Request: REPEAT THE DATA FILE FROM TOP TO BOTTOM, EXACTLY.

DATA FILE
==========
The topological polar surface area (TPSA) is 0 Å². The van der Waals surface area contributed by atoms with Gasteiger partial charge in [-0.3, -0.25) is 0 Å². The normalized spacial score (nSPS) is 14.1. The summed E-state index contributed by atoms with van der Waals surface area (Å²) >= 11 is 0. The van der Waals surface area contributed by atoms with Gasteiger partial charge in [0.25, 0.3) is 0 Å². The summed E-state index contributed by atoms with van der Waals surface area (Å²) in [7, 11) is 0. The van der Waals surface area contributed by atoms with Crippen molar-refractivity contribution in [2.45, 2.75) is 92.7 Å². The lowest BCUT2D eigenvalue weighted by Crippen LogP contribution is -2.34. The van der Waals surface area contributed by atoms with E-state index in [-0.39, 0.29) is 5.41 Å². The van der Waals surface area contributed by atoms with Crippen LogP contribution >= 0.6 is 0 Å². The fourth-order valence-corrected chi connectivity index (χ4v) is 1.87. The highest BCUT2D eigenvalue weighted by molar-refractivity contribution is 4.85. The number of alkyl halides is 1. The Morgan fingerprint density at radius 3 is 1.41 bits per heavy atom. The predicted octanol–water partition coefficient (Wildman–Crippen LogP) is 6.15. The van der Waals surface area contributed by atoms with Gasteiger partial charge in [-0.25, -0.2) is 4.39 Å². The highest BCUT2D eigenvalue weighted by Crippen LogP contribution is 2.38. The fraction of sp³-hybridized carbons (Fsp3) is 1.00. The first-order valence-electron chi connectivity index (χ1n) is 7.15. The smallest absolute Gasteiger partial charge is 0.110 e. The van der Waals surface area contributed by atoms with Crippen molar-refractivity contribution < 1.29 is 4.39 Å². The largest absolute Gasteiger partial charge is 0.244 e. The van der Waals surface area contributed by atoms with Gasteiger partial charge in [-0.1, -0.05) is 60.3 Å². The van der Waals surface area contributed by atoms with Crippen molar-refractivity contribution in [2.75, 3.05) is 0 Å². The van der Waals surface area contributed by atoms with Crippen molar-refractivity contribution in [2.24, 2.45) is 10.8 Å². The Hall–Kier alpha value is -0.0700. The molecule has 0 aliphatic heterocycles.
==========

The topological polar surface area (TPSA) is 0 Å². The van der Waals surface area contributed by atoms with Gasteiger partial charge in [-0.3, -0.25) is 0 Å². The normalized spacial score (nSPS) is 14.1. The summed E-state index contributed by atoms with van der Waals surface area (Å²) >= 11 is 0. The van der Waals surface area contributed by atoms with Gasteiger partial charge in [0.25, 0.3) is 0 Å². The summed E-state index contributed by atoms with van der Waals surface area (Å²) in [7, 11) is 0. The van der Waals surface area contributed by atoms with Crippen molar-refractivity contribution in [2.45, 2.75) is 92.7 Å². The lowest BCUT2D eigenvalue weighted by Crippen LogP contribution is -2.34. The van der Waals surface area contributed by atoms with E-state index in [-0.39, 0.29) is 5.41 Å². The van der Waals surface area contributed by atoms with Crippen LogP contribution >= 0.6 is 0 Å². The fourth-order valence-corrected chi connectivity index (χ4v) is 1.87. The highest BCUT2D eigenvalue weighted by molar-refractivity contribution is 4.85. The number of alkyl halides is 1. The Morgan fingerprint density at radius 3 is 1.41 bits per heavy atom. The predicted octanol–water partition coefficient (Wildman–Crippen LogP) is 6.15. The van der Waals surface area contributed by atoms with Gasteiger partial charge in [-0.25, -0.2) is 4.39 Å². The highest BCUT2D eigenvalue weighted by Crippen LogP contribution is 2.38. The fraction of sp³-hybridized carbons (Fsp3) is 1.00. The first-order valence-electron chi connectivity index (χ1n) is 7.15. The smallest absolute Gasteiger partial charge is 0.110 e. The van der Waals surface area contributed by atoms with Crippen molar-refractivity contribution < 1.29 is 4.39 Å². The largest absolute Gasteiger partial charge is 0.244 e. The van der Waals surface area contributed by atoms with Gasteiger partial charge in [-0.1, -0.05) is 60.3 Å². The van der Waals surface area contributed by atoms with Crippen molar-refractivity contribution in [2.75, 3.05) is 0 Å². The van der Waals surface area contributed by atoms with Crippen molar-refractivity contribution in [2.24, 2.45) is 10.8 Å². The Hall–Kier alpha value is -0.0700. The molecule has 0 aliphatic heterocycles.